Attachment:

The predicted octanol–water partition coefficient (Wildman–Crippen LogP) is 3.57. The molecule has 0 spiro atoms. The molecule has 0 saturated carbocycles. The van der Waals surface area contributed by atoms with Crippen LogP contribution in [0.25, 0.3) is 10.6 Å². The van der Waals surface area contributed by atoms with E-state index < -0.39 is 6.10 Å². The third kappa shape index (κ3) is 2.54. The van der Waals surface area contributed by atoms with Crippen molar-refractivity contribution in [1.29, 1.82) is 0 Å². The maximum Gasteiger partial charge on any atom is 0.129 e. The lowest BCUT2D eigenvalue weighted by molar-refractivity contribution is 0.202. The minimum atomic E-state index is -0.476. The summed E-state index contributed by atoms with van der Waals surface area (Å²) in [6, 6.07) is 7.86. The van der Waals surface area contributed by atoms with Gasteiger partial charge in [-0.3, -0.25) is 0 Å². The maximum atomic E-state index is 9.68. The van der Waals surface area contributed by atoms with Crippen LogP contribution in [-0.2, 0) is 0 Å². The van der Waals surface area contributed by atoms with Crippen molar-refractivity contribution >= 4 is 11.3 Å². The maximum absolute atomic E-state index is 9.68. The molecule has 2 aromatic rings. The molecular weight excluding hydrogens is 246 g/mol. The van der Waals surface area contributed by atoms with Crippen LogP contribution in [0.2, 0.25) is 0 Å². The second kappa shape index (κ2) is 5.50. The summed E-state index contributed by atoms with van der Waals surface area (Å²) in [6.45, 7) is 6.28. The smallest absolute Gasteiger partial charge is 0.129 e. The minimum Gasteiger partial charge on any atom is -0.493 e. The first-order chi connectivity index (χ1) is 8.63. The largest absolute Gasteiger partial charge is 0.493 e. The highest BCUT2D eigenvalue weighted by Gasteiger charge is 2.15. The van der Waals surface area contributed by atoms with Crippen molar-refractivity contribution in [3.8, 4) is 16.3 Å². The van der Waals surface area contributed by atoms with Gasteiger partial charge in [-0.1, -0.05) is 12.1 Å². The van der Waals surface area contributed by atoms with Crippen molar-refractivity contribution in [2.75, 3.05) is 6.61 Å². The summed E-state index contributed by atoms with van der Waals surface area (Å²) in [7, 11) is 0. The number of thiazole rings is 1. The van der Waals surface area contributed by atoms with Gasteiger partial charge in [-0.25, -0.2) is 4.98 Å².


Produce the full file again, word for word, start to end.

The predicted octanol–water partition coefficient (Wildman–Crippen LogP) is 3.57. The molecule has 0 spiro atoms. The molecule has 0 saturated carbocycles. The van der Waals surface area contributed by atoms with Crippen LogP contribution in [0.25, 0.3) is 10.6 Å². The van der Waals surface area contributed by atoms with E-state index < -0.39 is 6.10 Å². The third kappa shape index (κ3) is 2.54. The van der Waals surface area contributed by atoms with Crippen molar-refractivity contribution in [1.29, 1.82) is 0 Å². The maximum Gasteiger partial charge on any atom is 0.129 e. The lowest BCUT2D eigenvalue weighted by molar-refractivity contribution is 0.202. The minimum atomic E-state index is -0.476. The summed E-state index contributed by atoms with van der Waals surface area (Å²) in [6, 6.07) is 7.86. The van der Waals surface area contributed by atoms with Gasteiger partial charge in [-0.3, -0.25) is 0 Å². The maximum atomic E-state index is 9.68. The van der Waals surface area contributed by atoms with Crippen LogP contribution in [-0.2, 0) is 0 Å². The van der Waals surface area contributed by atoms with Crippen molar-refractivity contribution >= 4 is 11.3 Å². The maximum absolute atomic E-state index is 9.68. The molecule has 2 aromatic rings. The molecular weight excluding hydrogens is 246 g/mol. The van der Waals surface area contributed by atoms with Crippen LogP contribution in [0.2, 0.25) is 0 Å². The second kappa shape index (κ2) is 5.50. The summed E-state index contributed by atoms with van der Waals surface area (Å²) in [6.45, 7) is 6.28. The smallest absolute Gasteiger partial charge is 0.129 e. The minimum Gasteiger partial charge on any atom is -0.493 e. The first-order chi connectivity index (χ1) is 8.63. The largest absolute Gasteiger partial charge is 0.493 e. The highest BCUT2D eigenvalue weighted by Gasteiger charge is 2.15. The van der Waals surface area contributed by atoms with Crippen molar-refractivity contribution in [3.8, 4) is 16.3 Å². The van der Waals surface area contributed by atoms with Gasteiger partial charge in [-0.1, -0.05) is 12.1 Å². The van der Waals surface area contributed by atoms with Crippen molar-refractivity contribution in [2.75, 3.05) is 6.61 Å². The summed E-state index contributed by atoms with van der Waals surface area (Å²) in [7, 11) is 0. The number of thiazole rings is 1. The van der Waals surface area contributed by atoms with Gasteiger partial charge in [-0.25, -0.2) is 4.98 Å².